Where Did Sunflowers Come From?
by Heather Pringle
June 28, 2008
Archaeologists always take a keen interest in the origins of things—whether it’s the beginnings of civilizations, scripts, sailing or even shoes. There’s an undeniable cachet to excavating the oldest and the earliest of anything, of course, and, as I can attest, the media loves these stories. But beyond fame and glory, many archaeologists feel a deep sense of wonder and delight in these excavations, glimpsing again the ingenuity and endless inventiveness of humanity.
In the case of agriculture, however, archaeologists have an even more pressing reason to search for origins. Climate change, with its scorching summers and long months of drought, is wreaking havoc in farmers’ fields around the world. To make the best of these harsh new conditions, botanists are trying to breed hardier and more resilient plants. But this requires genetic data from early plant stocks—ones that were first domesticated by humans. In other words, we need to know exactly where our crops came from, so that botanists can breed new and better cultigens for the future.
Which brings me to four important letters that will appear soon in the Proceedings of the National Academy of Sciences (PNAS). Archaeobotanists have been battling for some time now over the origins of the sunflower—the source of an important cooking oil. Earlier this year, David Lentz, a botanist at the University of Cincinnati, and four colleagues published new evidence to support his contention that the sunflower was first domesticated in Mexico about 4600 years ago. One of their main pieces of new evidence was linguistic: they pointed out that indigenous groups in Mexico, including the Otomi and Nahua, coined their own words for sunflower, instead of borrowing them from the Spanish. This, they concluded, proved that Mexico’s aboriginal population knew the sunflower before the Spanish arrived.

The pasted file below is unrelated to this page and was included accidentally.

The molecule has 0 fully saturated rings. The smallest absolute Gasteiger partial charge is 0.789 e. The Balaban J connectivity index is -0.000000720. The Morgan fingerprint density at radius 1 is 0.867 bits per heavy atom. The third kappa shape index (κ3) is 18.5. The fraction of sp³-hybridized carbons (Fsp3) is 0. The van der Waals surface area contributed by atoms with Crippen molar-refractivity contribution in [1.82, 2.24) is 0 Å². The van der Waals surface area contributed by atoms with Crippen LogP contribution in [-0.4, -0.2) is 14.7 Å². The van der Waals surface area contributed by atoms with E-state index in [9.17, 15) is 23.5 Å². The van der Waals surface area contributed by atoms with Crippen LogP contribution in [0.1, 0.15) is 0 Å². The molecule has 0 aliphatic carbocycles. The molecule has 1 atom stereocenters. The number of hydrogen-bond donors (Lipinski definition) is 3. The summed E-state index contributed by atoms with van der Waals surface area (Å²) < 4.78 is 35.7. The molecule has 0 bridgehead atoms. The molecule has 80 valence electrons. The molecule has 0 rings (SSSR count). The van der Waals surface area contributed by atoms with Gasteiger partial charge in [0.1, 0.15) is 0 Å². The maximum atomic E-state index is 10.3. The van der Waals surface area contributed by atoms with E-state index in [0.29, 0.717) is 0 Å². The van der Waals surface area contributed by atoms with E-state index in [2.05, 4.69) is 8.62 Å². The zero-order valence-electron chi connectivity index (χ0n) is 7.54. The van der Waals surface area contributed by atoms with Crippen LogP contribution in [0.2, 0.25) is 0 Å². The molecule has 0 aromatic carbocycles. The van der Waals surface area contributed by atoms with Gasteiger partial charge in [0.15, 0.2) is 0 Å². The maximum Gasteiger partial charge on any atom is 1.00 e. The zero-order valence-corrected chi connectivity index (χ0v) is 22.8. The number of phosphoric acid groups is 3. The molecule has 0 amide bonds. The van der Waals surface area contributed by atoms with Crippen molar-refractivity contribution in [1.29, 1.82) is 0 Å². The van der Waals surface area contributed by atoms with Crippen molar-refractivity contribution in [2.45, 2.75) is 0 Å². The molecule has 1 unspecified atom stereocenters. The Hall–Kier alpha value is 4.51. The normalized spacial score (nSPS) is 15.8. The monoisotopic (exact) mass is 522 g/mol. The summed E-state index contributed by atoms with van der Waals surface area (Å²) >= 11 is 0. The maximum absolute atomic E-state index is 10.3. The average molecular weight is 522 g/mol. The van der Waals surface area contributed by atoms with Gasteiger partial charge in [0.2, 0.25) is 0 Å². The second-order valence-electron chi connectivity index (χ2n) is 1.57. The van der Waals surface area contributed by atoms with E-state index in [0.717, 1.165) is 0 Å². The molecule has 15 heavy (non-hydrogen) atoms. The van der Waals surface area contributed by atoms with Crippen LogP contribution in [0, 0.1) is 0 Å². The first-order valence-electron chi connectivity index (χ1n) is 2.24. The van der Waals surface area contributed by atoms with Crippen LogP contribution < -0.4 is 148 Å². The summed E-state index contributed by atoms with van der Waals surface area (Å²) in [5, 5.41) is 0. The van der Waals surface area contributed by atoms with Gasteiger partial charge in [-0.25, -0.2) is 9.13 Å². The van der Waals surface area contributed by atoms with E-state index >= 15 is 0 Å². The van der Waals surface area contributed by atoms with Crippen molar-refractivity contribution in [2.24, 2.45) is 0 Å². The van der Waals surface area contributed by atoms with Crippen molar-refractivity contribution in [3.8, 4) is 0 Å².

The new letters written by a linguist, a biologist, two geneticists and an archaeologist, now poke gaping holes in these arguments. Linguist Cecil Brown notes, for example, that the terms for sunflowers in 11 native languages in Mexico are all descriptive like “big sun” or “shield flower.” Such terms, says Brown, describe “newly encountered, introduced things.” Indeed, they are similar to the phrase “cacao bean of the earth,” which was coined in Mexico to describe peanuts brought from South America.
All this raises huge questions about Lentz’s claim that ancient Mexicans first domesticated the sunflower. It now looks as the honor should once again go to Native Americans, who began planting and reaping the colorful crop at least 3300 years ago in the eastern United States.
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